The appointment of a new prime minister in Sri Lanka has failed to appease anti-government protesters demanding the resignation of the president for the country’s disastrous economic crisis.
President Gotabaya Rajapaksa appointed veteran opposition politician Ranil Wickremesinghe as the island nation’s prime minister late on Thursday after a week of violent clashes in which nine people were killed and more than 300 injured.
The president’s elder brother, Mahinda Rajapaksa, quit as prime minister on Monday as the violence spiralled and is in hiding in a military base.
Huge public demonstrations have for weeks condemned President Rajapaksa over his administration’s mismanagement of the worst economic crisis to hit the nation since it became independent in 1948.
“Whoever they appoint as prime minister, we will not stop this struggle until people get relief.”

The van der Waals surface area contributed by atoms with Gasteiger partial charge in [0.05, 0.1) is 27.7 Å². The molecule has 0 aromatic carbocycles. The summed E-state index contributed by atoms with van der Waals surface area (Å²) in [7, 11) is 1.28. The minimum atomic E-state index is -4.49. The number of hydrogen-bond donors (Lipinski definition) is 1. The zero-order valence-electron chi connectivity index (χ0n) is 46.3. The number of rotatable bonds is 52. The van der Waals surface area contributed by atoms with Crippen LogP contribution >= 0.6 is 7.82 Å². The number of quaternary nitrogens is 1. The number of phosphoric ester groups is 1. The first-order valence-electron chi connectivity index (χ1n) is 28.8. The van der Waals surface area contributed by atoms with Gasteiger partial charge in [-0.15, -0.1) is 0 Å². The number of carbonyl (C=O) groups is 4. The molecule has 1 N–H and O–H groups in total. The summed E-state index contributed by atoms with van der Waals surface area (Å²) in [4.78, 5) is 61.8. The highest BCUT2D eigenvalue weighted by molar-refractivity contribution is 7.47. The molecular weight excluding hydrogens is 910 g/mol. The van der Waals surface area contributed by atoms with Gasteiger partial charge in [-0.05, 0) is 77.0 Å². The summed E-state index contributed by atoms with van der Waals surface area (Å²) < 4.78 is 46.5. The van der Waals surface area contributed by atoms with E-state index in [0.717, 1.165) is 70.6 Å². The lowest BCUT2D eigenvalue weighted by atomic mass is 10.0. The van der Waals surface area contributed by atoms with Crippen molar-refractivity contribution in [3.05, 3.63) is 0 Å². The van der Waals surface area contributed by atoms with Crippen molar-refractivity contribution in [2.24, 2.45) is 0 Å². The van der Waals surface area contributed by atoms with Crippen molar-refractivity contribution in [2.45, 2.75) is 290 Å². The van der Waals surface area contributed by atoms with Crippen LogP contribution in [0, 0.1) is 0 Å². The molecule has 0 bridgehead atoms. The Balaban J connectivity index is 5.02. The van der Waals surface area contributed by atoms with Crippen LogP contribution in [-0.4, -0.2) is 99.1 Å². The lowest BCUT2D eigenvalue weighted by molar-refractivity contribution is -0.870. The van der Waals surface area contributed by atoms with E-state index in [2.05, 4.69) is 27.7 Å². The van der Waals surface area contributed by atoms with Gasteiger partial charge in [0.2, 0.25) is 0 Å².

Wickremesinghe is the only legislator from his United National Party (UNP) in the country’s parliament and will be reliant on rival political parties to form a government.
An alliance led by the Rajapaksas holds about 100 of parliament’s 225 seats, while the opposition has 58 seats. The rest are independent.
Wickremesinghe was struggling on Friday to forge a unity government and forestall an imminent economic collapse after a senior opposition figure refused to helm the finance ministry.
Opposition legislator Harsha de Silva publicly rejected an overture to take charge of the nation’s finances and said he would instead push for the government’s resignation. “People are not asking for political games and deals, they want a new system that will safeguard their future,” he said in a statement.